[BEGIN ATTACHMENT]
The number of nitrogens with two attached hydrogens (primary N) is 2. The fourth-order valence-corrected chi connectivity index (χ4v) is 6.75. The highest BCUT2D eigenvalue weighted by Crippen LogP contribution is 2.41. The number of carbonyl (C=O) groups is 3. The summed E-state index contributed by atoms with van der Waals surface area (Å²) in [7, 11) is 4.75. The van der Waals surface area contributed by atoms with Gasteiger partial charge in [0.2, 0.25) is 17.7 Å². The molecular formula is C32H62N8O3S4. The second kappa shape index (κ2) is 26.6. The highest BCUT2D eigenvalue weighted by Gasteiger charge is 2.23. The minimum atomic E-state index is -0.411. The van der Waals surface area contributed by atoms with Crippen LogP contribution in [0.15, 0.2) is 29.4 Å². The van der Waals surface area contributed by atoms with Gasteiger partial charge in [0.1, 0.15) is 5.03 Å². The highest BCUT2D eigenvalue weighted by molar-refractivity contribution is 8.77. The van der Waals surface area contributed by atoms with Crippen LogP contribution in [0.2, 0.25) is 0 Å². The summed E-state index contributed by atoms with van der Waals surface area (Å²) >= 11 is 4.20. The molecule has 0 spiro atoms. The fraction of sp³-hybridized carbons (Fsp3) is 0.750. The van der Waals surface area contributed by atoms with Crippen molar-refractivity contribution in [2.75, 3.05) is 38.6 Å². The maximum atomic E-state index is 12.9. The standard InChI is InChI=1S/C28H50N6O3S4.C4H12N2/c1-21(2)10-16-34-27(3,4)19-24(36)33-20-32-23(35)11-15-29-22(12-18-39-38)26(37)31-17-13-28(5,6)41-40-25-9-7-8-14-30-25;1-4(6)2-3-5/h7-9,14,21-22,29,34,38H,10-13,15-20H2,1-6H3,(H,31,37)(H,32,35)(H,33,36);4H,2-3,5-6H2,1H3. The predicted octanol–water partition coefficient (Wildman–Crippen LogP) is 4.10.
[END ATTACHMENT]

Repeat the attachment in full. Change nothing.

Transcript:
The number of nitrogens with two attached hydrogens (primary N) is 2. The fourth-order valence-corrected chi connectivity index (χ4v) is 6.75. The highest BCUT2D eigenvalue weighted by Crippen LogP contribution is 2.41. The number of carbonyl (C=O) groups is 3. The summed E-state index contributed by atoms with van der Waals surface area (Å²) in [7, 11) is 4.75. The van der Waals surface area contributed by atoms with Gasteiger partial charge in [0.2, 0.25) is 17.7 Å². The molecular formula is C32H62N8O3S4. The second kappa shape index (κ2) is 26.6. The highest BCUT2D eigenvalue weighted by Gasteiger charge is 2.23. The minimum atomic E-state index is -0.411. The van der Waals surface area contributed by atoms with Crippen LogP contribution in [0.15, 0.2) is 29.4 Å². The van der Waals surface area contributed by atoms with Gasteiger partial charge in [0.1, 0.15) is 5.03 Å². The highest BCUT2D eigenvalue weighted by molar-refractivity contribution is 8.77. The van der Waals surface area contributed by atoms with Crippen LogP contribution in [0.2, 0.25) is 0 Å². The summed E-state index contributed by atoms with van der Waals surface area (Å²) >= 11 is 4.20. The molecule has 0 spiro atoms. The fraction of sp³-hybridized carbons (Fsp3) is 0.750. The van der Waals surface area contributed by atoms with Crippen molar-refractivity contribution in [2.75, 3.05) is 38.6 Å². The maximum atomic E-state index is 12.9. The standard InChI is InChI=1S/C28H50N6O3S4.C4H12N2/c1-21(2)10-16-34-27(3,4)19-24(36)33-20-32-23(35)11-15-29-22(12-18-39-38)26(37)31-17-13-28(5,6)41-40-25-9-7-8-14-30-25;1-4(6)2-3-5/h7-9,14,21-22,29,34,38H,10-13,15-20H2,1-6H3,(H,31,37)(H,32,35)(H,33,36);4H,2-3,5-6H2,1H3. The predicted octanol–water partition coefficient (Wildman–Crippen LogP) is 4.10.